Economic decisions can trump ethical ones
Today’s New York Times has a guest column by two management experts who have studied ethical decision-making in business. Their findings suggest that the line of reasoning that fines and penalties should deter unethical behavior is not borne out by research. Instead, these measures seemed to encourage irresponsibility because they led to makng choices solely on the basis of gain or loss, instead of on the basis of right and wrong::
“An economic analysis would predict that the threat of sanctions would increase compliance with the agreement. Instead, participants who faced a potential fine cheated more, not less, than those who faced no sanctions. With no penalty, the situation was construed as an ethical dilemma; the penalty caused individuals to view the decision as a financial one.”
This is relevant to everyday decisions in business as well as the overall way of thinking about safety and responsibility. On the one hand,, it suggests that deregulation should not lead to any increase in unethical behavior, because fines and penalties don’t act as deterrents. On the other hand, it also suggests that the “invisible hand” of the market would not serve as much of a deterrent to unsafe or unethical behavior, either. The argument that companies would not knowingly risk expensive disasters because they would hurt the bottom line doesn’t seem to have been borne out by last year’s BP oil spill. Instead, it suggested that a combination of accepting risk and diffusion of responsibility among the contractors did indeed lead to cutting corners and trying to save a few dollars in profit, leading to the disaster we all saw.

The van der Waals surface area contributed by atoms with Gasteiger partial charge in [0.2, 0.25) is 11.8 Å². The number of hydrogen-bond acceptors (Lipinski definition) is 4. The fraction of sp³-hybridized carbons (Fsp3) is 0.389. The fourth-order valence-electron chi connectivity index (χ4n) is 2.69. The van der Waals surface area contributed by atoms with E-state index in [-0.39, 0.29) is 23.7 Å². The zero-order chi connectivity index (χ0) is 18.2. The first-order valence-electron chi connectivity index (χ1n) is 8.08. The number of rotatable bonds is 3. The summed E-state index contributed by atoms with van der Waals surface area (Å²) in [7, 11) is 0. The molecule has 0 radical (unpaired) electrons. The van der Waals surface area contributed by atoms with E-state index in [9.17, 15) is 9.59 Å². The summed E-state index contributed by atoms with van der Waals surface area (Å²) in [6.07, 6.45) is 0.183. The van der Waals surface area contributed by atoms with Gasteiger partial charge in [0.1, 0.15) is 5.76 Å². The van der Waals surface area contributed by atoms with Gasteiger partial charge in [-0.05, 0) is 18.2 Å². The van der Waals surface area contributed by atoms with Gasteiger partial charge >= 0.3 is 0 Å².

Diffusion of responsibility is the concept that was described in the social psychology research that followed the murder of Kitty Genovese, a New York resident, in the 1960’s. Researchers used it to explain why none of the witnesses called police or tried to intervene: everyone assumed that it was someone else’s responsibility. As we hear about BP suing its contractors over the explosion and spill, I’m reminded of the theory. No doubt, the attorneys who litigate the case will want to turn that psychological theory into a financial reality by establishing that BP had a right to expect its contractors to act responsibly, but was not responsible for ensuring that they did.
So what are we to do if neither the threat of fines nor the threat of economic losses seems to deter irresponsible or unethical behavior? Are we doomed to endure more Enrons and Deepwater Horizons? Perhaps the idea of social interest, Alfred Adler’s central concept, can help. Being aware of the effect of our behavior on others, and of having a responsibility to contribute to the common good as a central purpose of life, will help us to serve as responsible consumers, investors, leaders, and neighbors.
You may also know this as the Golden Rule.